Phyllis Maple : Work and Marriage
Rita L. Jacob
Having left school at fourteen, Phyllis went to work in the kitchen on Salisbury station; in 1935 meeting Reginald Maple who worked there as a trolley boy. Her account of Reginald’s birth in Rollestone Street is very amusing; at that time, there being a number of superstitions surrounding pregnancies and confinements.
‘They always thought that he’d be born with a cow’s head [chuckling] an’ horn because a cow run in the house just before he was born … It got loose because they used to come up from where they’d been sold they be in like auctioned and in Brown Street’
When they started courting, however, Phyllis left the station as the management disapproved of relationships between staff, becoming a cook housekeeper to John Wright the poulterer before working as a shop assistant in Woolworths.
‘I left, there, railway station, because the manager didn’t like, his staff going together you know boys and girls meeting so I left there so that my husband wouldn’t get posted away ‘cause he used to do journeys down to different places and taking things down on the trains, but, so I went and lived in n’ of course it gave me a chance to save a little bit more money up towards our eventual home and marriage’
Phyllis and Reginald courted for two and a half years; walking for miles around Salisbury ‘walking n ’talking hand n’ hand’. They celebrated their engagement in 1938 with a small family party but did not marry in 1939 as intended; partly because a bungalow that they wanted had been sold:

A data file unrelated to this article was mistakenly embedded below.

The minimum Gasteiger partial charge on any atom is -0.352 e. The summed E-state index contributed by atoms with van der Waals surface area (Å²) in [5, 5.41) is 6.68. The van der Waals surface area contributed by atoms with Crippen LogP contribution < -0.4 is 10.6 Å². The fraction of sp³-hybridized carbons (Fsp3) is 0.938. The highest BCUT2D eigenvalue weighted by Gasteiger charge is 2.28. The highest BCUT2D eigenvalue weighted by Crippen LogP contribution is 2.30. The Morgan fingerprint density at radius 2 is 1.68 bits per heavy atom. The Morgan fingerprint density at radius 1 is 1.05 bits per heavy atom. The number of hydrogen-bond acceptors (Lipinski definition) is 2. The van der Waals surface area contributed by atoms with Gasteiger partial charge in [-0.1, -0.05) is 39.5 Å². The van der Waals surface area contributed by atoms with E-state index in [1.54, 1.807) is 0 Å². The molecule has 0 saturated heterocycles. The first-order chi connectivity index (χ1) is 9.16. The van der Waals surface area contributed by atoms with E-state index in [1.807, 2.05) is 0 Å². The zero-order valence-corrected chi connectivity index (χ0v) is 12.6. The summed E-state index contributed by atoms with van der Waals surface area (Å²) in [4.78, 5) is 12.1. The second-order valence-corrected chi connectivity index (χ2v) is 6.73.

‘Forder was building these houses but because we hadn’t put the deposit down he thought we’d lost interest in it and he sold our bungalow so we didn’t get married in thirty nine’ an’ wait[ed] two more years after that but that was what we planned we used to go over fer a walk an’ see it being built n’ all the rest of it an’ then we didn’t get it in the end’’
Instead the wedding took place at St. Martin’s Church on 8 October 1941; a reception then being held at St. Martin’s Club at the top of Milford Street. Shipsey’s were responsible for the catering but the cake was either made by Phyllis’s mother or Foster’s Bakery, rations being saved for this:
‘I don’t know whether she did make my cake or not, I think shegave up her rations to Fosters the baker it was then and she gave her fruit sugar rations because this was early in the war forty one and they made the cake and we were able to have it iced at that time But when my sister had her [wedding]she had a cardboard cut out over the top of ‘er cake n’ they just had the fruit cake underneath’
Phyllis was also able to have a wedding dress; this being purchased at a shop in Catherine Street:
‘We ‘ad to give up coupons in those things you either bought material with yur coupons or you did [as] I did … I bought it in a wedding dress shop in Catherine Street, and it was um, just plain with like a little sort of little bolero over the top but it was white satin and then just flared out a bit at the bottom it was not very fancy … an’ I still have it’
Reginald wore his naval uniform as he was now a stoker on a battleship; a white bow replacing the usual black one at the front of his collar. Both he and Phyllis knew that he could have been recalled to his ship at any time but, fortunately, this did not happen, the wedding and reception taking place as planned. Despite two family tragedies, their marriage was to be a long and happy one, lasting over fifty years.